First, there were way too many events to support the current rider base. Since the number of new riders coming into mountain bike racing has slowed to a trickle, event supply simply out-raced demand. Second, too many races also pushed event value down. Mountain bike races used to be much less common and each event was unique. those traits helped them to hold their perceived and actual value. Third, mountain bike racing was no longer "the fresh new kid on the block." People have always looked for new thrills such as Ultimate Frisbee and off-road roller-blading. People are fickle, always have been, always will be.
You're Race Is How Much?
Mountain bike racers aren't comfortable paying entry fees over $20. That isn't to say that they won't, (1,200 people semi-happily paid $100 each at the 24-Hours of Moab recently), however they have clearly demonstrated to me that they just don't want to go there. That isn't to say that mountain bike racers don't have the money, because many of them do; they just don't want to spend it on racing. Many times I've had a racer show up at one of my events driving a $60,000 Range Rover and the leave the venue because $30 was too high of a fee for them to tolerate. They'll spend it on tattoos, but they won't spend much money on race fees, even when the fee includes all kinds of cool stuff.
I Don't Wanna Join NORBA!
I don't think that most bicycle racers care about NORBA, or IMBA, either, (where NORBA sends some substantial money each year). They want to ride and race, not join things. Perhaps they should care, perhaps they should join, but they don't want to. We just barely managed to convince riders to go with NORBA until 1998. When beginner, one-day licenses rose from $3 to $5, ( a 60 percent increase) that was the breaking point for our beginner turnouts. In 1997, our beginner riders comprised 55 percent of our racer numbers. In 1998, that number dropped to 35 percent.
Unplugging The Sport
I'm no longer a professional promoter; the bankruptcy, ( and my concerned family) saw to that but I am going to host some events in 1999 just for fun. I've decided to return to the good old days of 1987-1995, before the races got to be so big., complicated and expensive. My new series of events called "Wild Rockies Unplugged." We won't offer t-shirts, bands, race packets, swim passes, or free food. We won't have sponsors, (expect for the local bike shops) nor will we offer prizes to the top three in each class. We will, however, offer world-class courses accurate timing and results, beautiful, custom medals, and nice prize raffle drawings. Entry fee will drop to around $15.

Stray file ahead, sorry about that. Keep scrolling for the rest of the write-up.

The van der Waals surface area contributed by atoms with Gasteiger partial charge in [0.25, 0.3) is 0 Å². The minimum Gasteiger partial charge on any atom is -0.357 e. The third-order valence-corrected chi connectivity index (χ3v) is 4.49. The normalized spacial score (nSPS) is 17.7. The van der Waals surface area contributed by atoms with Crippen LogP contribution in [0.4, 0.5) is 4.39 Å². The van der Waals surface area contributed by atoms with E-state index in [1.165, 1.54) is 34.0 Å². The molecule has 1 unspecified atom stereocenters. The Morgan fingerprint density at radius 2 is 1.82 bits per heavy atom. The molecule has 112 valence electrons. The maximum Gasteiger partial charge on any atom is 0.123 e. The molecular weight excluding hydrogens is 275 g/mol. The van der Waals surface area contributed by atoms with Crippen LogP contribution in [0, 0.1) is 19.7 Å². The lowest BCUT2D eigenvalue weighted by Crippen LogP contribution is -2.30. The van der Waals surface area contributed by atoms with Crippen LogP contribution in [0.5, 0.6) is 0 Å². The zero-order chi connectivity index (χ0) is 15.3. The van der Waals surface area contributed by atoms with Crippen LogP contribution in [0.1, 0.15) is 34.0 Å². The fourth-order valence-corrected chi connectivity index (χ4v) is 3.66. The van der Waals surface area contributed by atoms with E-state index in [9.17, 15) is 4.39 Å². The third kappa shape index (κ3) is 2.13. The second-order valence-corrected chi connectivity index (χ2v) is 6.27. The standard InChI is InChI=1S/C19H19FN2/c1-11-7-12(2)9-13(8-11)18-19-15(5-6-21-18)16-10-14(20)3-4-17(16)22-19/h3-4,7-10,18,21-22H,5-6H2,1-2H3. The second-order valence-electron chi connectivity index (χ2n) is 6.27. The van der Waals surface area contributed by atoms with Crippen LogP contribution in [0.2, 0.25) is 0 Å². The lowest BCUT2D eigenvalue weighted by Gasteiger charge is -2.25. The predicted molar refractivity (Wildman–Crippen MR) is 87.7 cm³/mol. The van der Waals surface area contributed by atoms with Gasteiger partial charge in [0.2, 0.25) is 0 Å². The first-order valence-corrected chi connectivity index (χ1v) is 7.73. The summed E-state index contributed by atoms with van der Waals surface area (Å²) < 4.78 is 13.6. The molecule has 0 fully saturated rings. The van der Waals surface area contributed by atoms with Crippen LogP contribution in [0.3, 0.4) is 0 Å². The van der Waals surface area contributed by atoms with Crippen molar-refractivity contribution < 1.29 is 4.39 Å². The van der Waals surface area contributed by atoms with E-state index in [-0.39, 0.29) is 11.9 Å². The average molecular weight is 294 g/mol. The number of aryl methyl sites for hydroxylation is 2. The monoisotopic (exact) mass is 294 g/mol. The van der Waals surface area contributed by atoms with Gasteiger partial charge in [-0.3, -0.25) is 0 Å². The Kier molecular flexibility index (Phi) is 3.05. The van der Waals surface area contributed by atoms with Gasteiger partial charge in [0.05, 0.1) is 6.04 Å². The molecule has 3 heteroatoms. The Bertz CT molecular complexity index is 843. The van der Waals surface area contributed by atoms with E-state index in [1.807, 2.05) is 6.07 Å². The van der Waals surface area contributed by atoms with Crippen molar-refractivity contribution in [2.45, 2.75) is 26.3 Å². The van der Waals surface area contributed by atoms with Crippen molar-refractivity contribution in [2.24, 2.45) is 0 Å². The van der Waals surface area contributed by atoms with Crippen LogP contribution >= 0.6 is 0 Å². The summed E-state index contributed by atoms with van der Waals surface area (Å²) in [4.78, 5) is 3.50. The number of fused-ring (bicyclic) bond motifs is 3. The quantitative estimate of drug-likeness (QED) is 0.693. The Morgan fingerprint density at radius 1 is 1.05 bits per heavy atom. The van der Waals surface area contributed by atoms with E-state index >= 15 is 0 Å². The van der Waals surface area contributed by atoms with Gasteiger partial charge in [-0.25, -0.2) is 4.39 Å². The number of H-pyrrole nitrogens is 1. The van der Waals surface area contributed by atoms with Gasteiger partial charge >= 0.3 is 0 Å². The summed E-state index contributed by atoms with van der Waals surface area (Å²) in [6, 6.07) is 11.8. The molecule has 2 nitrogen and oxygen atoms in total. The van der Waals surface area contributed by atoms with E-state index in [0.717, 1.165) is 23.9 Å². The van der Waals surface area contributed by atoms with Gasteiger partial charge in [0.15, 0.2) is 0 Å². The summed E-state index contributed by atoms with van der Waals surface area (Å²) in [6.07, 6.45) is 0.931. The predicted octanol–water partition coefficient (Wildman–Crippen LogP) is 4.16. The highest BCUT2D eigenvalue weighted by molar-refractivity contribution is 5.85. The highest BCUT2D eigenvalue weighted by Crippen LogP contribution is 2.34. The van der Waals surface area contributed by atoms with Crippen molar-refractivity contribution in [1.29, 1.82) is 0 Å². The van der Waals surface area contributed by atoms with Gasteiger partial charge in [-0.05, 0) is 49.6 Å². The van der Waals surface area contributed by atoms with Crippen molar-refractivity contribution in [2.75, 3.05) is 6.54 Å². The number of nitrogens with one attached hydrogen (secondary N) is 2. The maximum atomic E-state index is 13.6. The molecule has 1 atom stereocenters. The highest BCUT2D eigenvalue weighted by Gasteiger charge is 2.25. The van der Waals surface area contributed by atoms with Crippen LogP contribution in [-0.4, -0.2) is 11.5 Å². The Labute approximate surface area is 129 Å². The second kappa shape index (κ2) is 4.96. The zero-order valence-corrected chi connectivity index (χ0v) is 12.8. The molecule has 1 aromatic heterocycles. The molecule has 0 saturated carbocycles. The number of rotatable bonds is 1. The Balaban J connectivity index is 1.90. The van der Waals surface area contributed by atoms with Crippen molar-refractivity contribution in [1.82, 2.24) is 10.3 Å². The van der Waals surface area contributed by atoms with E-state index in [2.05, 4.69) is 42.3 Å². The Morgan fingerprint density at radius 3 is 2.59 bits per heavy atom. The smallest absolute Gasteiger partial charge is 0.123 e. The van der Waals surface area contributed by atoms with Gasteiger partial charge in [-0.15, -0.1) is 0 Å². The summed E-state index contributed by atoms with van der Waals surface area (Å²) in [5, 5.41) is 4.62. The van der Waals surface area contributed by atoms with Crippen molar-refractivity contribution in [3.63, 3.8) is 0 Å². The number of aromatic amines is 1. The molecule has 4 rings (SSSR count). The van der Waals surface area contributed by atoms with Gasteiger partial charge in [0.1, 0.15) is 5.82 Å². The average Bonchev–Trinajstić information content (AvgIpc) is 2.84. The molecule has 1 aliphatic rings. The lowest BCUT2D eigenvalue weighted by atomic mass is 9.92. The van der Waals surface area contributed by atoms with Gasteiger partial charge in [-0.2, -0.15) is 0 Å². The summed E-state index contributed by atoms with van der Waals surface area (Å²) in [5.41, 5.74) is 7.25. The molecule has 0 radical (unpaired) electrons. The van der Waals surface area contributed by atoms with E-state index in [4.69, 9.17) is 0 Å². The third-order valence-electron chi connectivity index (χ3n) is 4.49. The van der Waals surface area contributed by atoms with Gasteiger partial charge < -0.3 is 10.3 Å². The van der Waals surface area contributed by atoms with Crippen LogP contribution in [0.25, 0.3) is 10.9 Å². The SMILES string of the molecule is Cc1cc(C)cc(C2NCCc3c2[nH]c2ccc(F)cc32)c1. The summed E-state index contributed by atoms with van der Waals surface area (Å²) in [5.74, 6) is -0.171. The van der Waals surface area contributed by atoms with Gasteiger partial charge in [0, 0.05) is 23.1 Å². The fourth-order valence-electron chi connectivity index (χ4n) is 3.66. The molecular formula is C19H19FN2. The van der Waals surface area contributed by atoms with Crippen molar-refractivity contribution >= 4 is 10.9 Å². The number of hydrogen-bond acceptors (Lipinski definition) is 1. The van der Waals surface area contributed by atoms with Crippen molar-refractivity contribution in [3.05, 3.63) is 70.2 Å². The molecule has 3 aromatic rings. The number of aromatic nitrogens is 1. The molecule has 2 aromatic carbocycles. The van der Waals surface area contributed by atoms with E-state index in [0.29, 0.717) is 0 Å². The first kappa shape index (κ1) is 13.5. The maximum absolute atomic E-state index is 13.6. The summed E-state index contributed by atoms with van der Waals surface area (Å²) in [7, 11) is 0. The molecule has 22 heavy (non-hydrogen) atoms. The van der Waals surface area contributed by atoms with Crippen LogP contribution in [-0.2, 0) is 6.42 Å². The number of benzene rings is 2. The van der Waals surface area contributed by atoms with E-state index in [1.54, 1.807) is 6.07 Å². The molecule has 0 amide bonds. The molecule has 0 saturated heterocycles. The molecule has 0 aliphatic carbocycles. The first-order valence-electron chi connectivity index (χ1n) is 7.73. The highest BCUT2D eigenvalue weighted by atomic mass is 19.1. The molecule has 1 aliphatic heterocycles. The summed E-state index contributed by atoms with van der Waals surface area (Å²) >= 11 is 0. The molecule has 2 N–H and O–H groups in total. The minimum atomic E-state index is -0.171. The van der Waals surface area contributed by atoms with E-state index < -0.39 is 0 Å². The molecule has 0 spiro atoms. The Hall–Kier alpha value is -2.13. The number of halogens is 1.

Mountain bike racing is here to stay. It will survive with or without me and with or without NORBA. It will go up and down a number of times. I've been involved with motorcycle racing since 1971 and it has gone through some high highs and some low lows. But motorcycle racing has reached a certain level of maturity and stability that mountain bike racing is still years away from attaining. But the AMA has learned some though lessons from its members, the kind of lessons NORBA is going to have to learn in 1999.
Not all of the problems with mountain bike racing are NORBA's fault, of course. My Wednesday night, non-NORBA series, which flopped miserably, proves that. We won't ever have the sheer numbers, for instance, of a sport like running. The Sea Otter, the crown jewel, top-dog event in the U.S. , pulled 4,000 racers. How many foot races pulled that many last year? A lot. The Bloomsday Run, in Spokane, Washington had 49,000 last year and they were depressed about their draw. I don't care what anyone does; the big numbers simply aren't there for mountain racing, at least no in this country. Period. No one is going to become a "Don King" or "Donald Trump" in this sport, no matter which side of the equation they're on.
I made a terrible mistake. I allowed my ego, (and boy, do promoters have egos) to lead me around. I catered to my sponsor's whims too heavily and lost sight of why racers came out to race every weekend in the first place. They deserted me in droves. Let my story serve as a warning to those who assume that they have all the answers. If you lose sight of your customers, they'll desert you.
After talking to dozens of riders, from beginner to pro, I'm convinced that I'm on to something here. Mountain biking started out as a cheap, grass-roots, no nonsense sport and I should have kept my events that way. Not one person has complained that I'm doing away with t-shirts, or prizes, or NORBA. Not one. Let the good times roll.